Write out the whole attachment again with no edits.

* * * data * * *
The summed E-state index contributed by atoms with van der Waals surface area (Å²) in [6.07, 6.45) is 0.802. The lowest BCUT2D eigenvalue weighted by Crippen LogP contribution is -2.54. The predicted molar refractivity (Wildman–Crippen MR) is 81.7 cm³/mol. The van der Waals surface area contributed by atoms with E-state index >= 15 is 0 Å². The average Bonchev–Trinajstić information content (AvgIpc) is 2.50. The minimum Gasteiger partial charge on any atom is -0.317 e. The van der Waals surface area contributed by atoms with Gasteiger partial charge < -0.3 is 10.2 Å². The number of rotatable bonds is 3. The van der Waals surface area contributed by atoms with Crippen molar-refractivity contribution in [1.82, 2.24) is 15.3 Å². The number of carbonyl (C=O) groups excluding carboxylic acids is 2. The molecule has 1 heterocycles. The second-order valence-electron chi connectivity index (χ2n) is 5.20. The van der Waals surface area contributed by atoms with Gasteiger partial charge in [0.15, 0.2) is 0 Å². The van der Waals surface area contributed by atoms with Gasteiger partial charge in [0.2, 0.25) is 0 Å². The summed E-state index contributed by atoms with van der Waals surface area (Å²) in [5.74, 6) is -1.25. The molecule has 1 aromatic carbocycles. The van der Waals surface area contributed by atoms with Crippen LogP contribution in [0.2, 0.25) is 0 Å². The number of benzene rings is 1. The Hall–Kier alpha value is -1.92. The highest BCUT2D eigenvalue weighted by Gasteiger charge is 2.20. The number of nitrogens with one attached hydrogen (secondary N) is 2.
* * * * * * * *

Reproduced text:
The summed E-state index contributed by atoms with van der Waals surface area (Å²) in [6.07, 6.45) is 0.802. The lowest BCUT2D eigenvalue weighted by Crippen LogP contribution is -2.54. The predicted molar refractivity (Wildman–Crippen MR) is 81.7 cm³/mol. The van der Waals surface area contributed by atoms with E-state index >= 15 is 0 Å². The average Bonchev–Trinajstić information content (AvgIpc) is 2.50. The minimum Gasteiger partial charge on any atom is -0.317 e. The van der Waals surface area contributed by atoms with Gasteiger partial charge < -0.3 is 10.2 Å². The number of rotatable bonds is 3. The van der Waals surface area contributed by atoms with Crippen molar-refractivity contribution in [1.82, 2.24) is 15.3 Å². The number of carbonyl (C=O) groups excluding carboxylic acids is 2. The molecule has 1 heterocycles. The second-order valence-electron chi connectivity index (χ2n) is 5.20. The van der Waals surface area contributed by atoms with Gasteiger partial charge in [0.15, 0.2) is 0 Å². The van der Waals surface area contributed by atoms with Gasteiger partial charge in [0.2, 0.25) is 0 Å². The summed E-state index contributed by atoms with van der Waals surface area (Å²) in [5.74, 6) is -1.25. The molecule has 1 aromatic carbocycles. The van der Waals surface area contributed by atoms with Crippen LogP contribution in [0.2, 0.25) is 0 Å². The number of benzene rings is 1. The Hall–Kier alpha value is -1.92. The highest BCUT2D eigenvalue weighted by Gasteiger charge is 2.20. The number of nitrogens with one attached hydrogen (secondary N) is 2.